Lesbians, gays and bisexuals are more likely to have long-standing mental health problems and are twice as likely to have had bad experiences with their GP.
In one of the biggest surveys of homosexuals in England, researchers from Cambridge University found that 12 per cent of lesbian women and almost 19 per cent of bisexual women reported mental health problems, compared with six per cent of heterosexual women.
Read more: The truth about bullying
Raise taxes to give free social care to elderly and chronically ill
Thousands of patients given drugs they're allergic to
Meanwhile 11 per cent of gay men and 15 per cent of bisexual men reported problems, compared to five per cent of heterosexual men.
Lesbian, gay and bisexual men and women were 50 per cent more likely than heterosexuals to report negative experiences with primary care services, according to the study which was published in the Journal of General Internal Medicine.
“The survey shows that sexual minorities suffer both poorer health and have worse experiences when they see their GP,” said Professor Martin Roland, director of the Cambridge Centre for Health Services Research, who carried out the partly NHS-funded research with academics from the Rand Corporation and the Harvard Medical School.
“We need to ensure both that doctors recognise the needs of sexual minorities, and also that sexual minorities have the same experience of care as other patients.”
The researchers used more than two million responses to the 2009-10 English General Practice Patient Survey to create the study. These responses included more than 27,000 from patients who described themselves as gay, lesbian or bisexual, making it one of the largest surveys of its kind.
It also found that poor health reported “by sexual minorities may in part be due to potentially hostile and stressful social environments created by the stigma, prejudice and discrimination that they face”.
“This research demonstrates how lesbian, gay and bisexual people continue to experience poorer mental health and poorer experiences when accessing primary care than their heterosexual counterparts,” said James Taylor, head of policy at Stonewall, the LGBT charity. “It is vital that lesbian, gay and bisexual people are able to access high quality healthcare free from discrimination and action is taken to improve their health.”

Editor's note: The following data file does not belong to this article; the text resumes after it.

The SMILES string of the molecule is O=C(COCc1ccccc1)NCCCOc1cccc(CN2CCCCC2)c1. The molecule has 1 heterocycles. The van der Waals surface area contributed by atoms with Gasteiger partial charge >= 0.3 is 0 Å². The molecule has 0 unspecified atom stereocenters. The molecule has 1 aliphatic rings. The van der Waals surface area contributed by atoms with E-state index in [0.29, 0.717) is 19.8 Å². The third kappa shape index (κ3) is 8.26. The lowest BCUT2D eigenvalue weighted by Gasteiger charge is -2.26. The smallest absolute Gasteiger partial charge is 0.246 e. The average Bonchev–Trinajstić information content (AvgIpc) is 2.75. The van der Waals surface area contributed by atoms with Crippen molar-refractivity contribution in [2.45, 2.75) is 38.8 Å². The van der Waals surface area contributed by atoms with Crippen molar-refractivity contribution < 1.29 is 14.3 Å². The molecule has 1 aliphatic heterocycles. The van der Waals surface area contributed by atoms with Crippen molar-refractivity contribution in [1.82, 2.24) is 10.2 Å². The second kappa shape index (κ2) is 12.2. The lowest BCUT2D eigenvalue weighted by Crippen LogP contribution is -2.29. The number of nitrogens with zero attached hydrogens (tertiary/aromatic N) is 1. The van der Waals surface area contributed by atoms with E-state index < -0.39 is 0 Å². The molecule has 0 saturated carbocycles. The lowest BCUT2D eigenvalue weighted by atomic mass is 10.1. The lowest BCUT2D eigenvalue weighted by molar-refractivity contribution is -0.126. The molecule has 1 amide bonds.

The Cambridge University study came at the same time as a report from the Trade Union Congress and London Metropolitan University showed LGBT services are “suffering as a result of austerity”.
TUC General Secretary Frances O’Grady said “LGBT services were already coping on a shoestring, receiving just 4p in every £100 of voluntary sector income. Some LGBT service providers now say they’re barely ‘staying alive’ and only a minority are optimistic that their future situation will improve.”
Luciana Berger MP, Labour’s shadow Public Health Minister, said: “The Government needs to do more to ensure that our NHS is an LGBT-friendly environment. Staff must receive training in the specific health needs of LGBT people. And we must ensure that LGBT people not only have confidence to access services and speak to professionals about their health, but that they then receive the high quality care that they need.”
A Department of Health spokesperson said: "All patients deserve high quality care from their GP, regardless of their sexual orientation.”